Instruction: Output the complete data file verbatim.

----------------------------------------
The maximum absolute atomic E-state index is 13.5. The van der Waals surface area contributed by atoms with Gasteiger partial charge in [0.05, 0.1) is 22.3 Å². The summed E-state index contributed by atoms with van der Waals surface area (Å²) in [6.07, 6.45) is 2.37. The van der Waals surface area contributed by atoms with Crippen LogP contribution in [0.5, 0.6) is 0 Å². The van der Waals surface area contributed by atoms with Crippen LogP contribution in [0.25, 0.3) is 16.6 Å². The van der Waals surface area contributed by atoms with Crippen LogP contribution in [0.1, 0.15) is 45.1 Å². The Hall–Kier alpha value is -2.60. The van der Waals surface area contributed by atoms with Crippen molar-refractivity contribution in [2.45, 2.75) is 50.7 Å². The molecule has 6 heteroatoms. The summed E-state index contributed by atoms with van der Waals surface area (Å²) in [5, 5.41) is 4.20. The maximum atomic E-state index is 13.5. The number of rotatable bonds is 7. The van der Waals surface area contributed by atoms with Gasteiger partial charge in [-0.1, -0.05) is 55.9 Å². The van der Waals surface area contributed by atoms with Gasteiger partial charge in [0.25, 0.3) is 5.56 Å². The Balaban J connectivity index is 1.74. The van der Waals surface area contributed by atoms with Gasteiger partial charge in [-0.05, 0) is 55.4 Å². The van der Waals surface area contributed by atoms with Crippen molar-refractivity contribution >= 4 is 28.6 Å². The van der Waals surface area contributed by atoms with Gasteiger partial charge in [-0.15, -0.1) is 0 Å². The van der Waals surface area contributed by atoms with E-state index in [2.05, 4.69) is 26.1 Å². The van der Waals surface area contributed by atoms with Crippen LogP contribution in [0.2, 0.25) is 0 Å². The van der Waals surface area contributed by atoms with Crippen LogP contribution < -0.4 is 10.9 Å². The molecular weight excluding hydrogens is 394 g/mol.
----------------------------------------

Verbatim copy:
The maximum absolute atomic E-state index is 13.5. The van der Waals surface area contributed by atoms with Gasteiger partial charge in [0.05, 0.1) is 22.3 Å². The summed E-state index contributed by atoms with van der Waals surface area (Å²) in [6.07, 6.45) is 2.37. The van der Waals surface area contributed by atoms with Crippen LogP contribution in [0.5, 0.6) is 0 Å². The van der Waals surface area contributed by atoms with Crippen LogP contribution in [0.25, 0.3) is 16.6 Å². The van der Waals surface area contributed by atoms with Crippen LogP contribution in [0.1, 0.15) is 45.1 Å². The Hall–Kier alpha value is -2.60. The van der Waals surface area contributed by atoms with Crippen molar-refractivity contribution in [2.45, 2.75) is 50.7 Å². The molecule has 6 heteroatoms. The summed E-state index contributed by atoms with van der Waals surface area (Å²) in [5, 5.41) is 4.20. The maximum atomic E-state index is 13.5. The number of rotatable bonds is 7. The van der Waals surface area contributed by atoms with Gasteiger partial charge in [-0.1, -0.05) is 55.9 Å². The van der Waals surface area contributed by atoms with Gasteiger partial charge in [0.25, 0.3) is 5.56 Å². The Balaban J connectivity index is 1.74. The van der Waals surface area contributed by atoms with Gasteiger partial charge in [-0.05, 0) is 55.4 Å². The van der Waals surface area contributed by atoms with Crippen molar-refractivity contribution >= 4 is 28.6 Å². The van der Waals surface area contributed by atoms with Gasteiger partial charge in [-0.15, -0.1) is 0 Å². The van der Waals surface area contributed by atoms with E-state index in [2.05, 4.69) is 26.1 Å². The van der Waals surface area contributed by atoms with Crippen LogP contribution in [0.2, 0.25) is 0 Å². The van der Waals surface area contributed by atoms with Crippen LogP contribution < -0.4 is 10.9 Å². The molecular weight excluding hydrogens is 394 g/mol.